In the first week of autumn, the market was flooded with issues from emerging markets on the wave of optimism in anticipation of the Fed and ECB decisions. On September 4, Romania tapped the issue due 2018 with 750 million euro worth of new bonds. As a result, total issue size reached 1.5 bln euro. The yield was set at 5.15%. Arrangers were BNP Paribas, Deutsche Bank, JP Morgan and UniCredit.
On September 5, Brazil issued USD 1.25 bln in bonds maturing in 2023 with a coupon of 2.625% and a record low yield of 2.686%. BTG Pactual and Deutsche Bank arranged the deal. The country also raised USD 100 mln via greenshoe option in Asia. Brazil is expected to tap dollar bonds at least once more in 2012. Aruba was another issuer from Latin America to offer securities on September 5: the country sold USD 253 mln in bonds due in 2023.
On September 10, Poland placed sovereign Eurobonds maturing in 2023 in amount of USD 2 bln. Deutsche Bank, Goldman Sachs, HSBC were the arrangers.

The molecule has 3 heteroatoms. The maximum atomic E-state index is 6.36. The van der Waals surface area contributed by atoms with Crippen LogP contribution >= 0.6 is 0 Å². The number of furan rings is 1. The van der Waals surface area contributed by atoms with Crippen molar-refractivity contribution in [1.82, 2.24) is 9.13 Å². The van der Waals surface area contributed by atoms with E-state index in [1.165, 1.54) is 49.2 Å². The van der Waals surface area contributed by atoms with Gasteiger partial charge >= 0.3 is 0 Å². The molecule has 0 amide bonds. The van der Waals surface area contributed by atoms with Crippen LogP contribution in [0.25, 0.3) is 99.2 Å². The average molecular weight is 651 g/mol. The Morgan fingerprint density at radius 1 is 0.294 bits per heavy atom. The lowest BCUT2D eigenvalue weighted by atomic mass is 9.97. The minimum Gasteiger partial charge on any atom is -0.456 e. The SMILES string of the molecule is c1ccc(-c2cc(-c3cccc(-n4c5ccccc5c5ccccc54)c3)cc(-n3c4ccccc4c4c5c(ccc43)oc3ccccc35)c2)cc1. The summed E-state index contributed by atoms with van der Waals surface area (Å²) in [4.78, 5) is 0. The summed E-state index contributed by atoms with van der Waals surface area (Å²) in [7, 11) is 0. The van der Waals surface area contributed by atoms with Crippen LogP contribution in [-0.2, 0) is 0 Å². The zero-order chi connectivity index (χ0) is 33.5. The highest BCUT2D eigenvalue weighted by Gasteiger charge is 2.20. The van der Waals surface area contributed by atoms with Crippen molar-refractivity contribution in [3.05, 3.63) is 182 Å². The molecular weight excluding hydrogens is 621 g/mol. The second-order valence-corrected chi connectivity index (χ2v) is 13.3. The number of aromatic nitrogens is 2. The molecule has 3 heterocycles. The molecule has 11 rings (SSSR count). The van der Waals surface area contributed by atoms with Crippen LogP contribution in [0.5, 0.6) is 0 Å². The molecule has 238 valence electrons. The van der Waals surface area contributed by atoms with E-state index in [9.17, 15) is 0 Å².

On September 13, Zambia managed to raise USD 750 mln in debut 10-year Eurobonds yielding 5.625%. Barclays Capital and Deutsche Bank acted as the lead-managers.
On September 18, Turkey sold Islamic dollar bonds in amount of USD 1.5 billion maturing in 5 1/2 years. The debut Sukuk issue was arranged by Citigroup, HSBC and Kuwait's Liquidity House. The book reached USD 7.1 bln. The yield amounted to 2.803% (185 bp over mid-swaps).
On September 19, Lithuania tapped the Swiss market with debut bonds worth CHF 175 mln with a 2% coupon. Credit Suisse and BNP Paribas led the deal. Proceeds will be used to repay Eurobonds in March 2013. For the same purpose Lithuania placed bonds on Germany's domestic market in September. The issue included two tranches totaling 167 million euro.